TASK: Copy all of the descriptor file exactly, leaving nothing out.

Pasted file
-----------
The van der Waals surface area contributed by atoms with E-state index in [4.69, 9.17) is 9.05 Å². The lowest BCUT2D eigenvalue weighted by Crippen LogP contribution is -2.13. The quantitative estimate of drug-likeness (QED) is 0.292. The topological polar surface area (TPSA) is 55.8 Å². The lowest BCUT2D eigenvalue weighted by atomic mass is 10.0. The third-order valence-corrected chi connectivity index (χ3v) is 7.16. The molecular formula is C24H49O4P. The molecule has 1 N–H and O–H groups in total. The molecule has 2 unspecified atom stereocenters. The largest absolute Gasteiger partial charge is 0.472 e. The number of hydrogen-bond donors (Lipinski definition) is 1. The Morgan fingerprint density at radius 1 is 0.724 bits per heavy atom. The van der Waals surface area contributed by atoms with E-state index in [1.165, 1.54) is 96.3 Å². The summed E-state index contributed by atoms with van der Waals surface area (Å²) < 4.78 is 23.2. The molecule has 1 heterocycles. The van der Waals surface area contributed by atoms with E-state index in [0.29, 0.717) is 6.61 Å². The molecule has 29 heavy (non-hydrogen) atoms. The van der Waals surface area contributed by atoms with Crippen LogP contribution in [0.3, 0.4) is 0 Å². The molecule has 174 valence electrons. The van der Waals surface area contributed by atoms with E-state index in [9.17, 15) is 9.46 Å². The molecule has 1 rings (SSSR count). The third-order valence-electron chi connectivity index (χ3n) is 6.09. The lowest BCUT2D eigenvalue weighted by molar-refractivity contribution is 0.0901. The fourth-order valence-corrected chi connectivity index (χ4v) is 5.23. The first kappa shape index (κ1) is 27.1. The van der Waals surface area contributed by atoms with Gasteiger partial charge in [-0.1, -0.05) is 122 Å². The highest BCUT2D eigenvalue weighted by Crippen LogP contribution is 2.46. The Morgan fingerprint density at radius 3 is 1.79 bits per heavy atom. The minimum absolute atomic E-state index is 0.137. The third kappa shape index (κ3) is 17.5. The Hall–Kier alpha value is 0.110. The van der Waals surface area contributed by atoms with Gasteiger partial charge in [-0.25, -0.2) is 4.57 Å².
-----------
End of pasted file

The van der Waals surface area contributed by atoms with E-state index in [4.69, 9.17) is 9.05 Å². The lowest BCUT2D eigenvalue weighted by Crippen LogP contribution is -2.13. The quantitative estimate of drug-likeness (QED) is 0.292. The topological polar surface area (TPSA) is 55.8 Å². The lowest BCUT2D eigenvalue weighted by atomic mass is 10.0. The third-order valence-corrected chi connectivity index (χ3v) is 7.16. The molecular formula is C24H49O4P. The molecule has 1 N–H and O–H groups in total. The molecule has 2 unspecified atom stereocenters. The largest absolute Gasteiger partial charge is 0.472 e. The number of hydrogen-bond donors (Lipinski definition) is 1. The Morgan fingerprint density at radius 1 is 0.724 bits per heavy atom. The van der Waals surface area contributed by atoms with E-state index in [1.165, 1.54) is 96.3 Å². The summed E-state index contributed by atoms with van der Waals surface area (Å²) < 4.78 is 23.2. The molecule has 1 heterocycles. The van der Waals surface area contributed by atoms with E-state index in [0.29, 0.717) is 6.61 Å². The molecule has 29 heavy (non-hydrogen) atoms. The van der Waals surface area contributed by atoms with Crippen LogP contribution in [0.3, 0.4) is 0 Å². The molecule has 174 valence electrons. The van der Waals surface area contributed by atoms with E-state index in [9.17, 15) is 9.46 Å². The molecule has 1 rings (SSSR count). The third-order valence-electron chi connectivity index (χ3n) is 6.09. The lowest BCUT2D eigenvalue weighted by molar-refractivity contribution is 0.0901. The fourth-order valence-corrected chi connectivity index (χ4v) is 5.23. The first kappa shape index (κ1) is 27.1. The van der Waals surface area contributed by atoms with Gasteiger partial charge in [-0.1, -0.05) is 122 Å². The highest BCUT2D eigenvalue weighted by Crippen LogP contribution is 2.46. The Morgan fingerprint density at radius 3 is 1.79 bits per heavy atom. The minimum absolute atomic E-state index is 0.137. The third kappa shape index (κ3) is 17.5. The Hall–Kier alpha value is 0.110. The van der Waals surface area contributed by atoms with Gasteiger partial charge in [-0.25, -0.2) is 4.57 Å².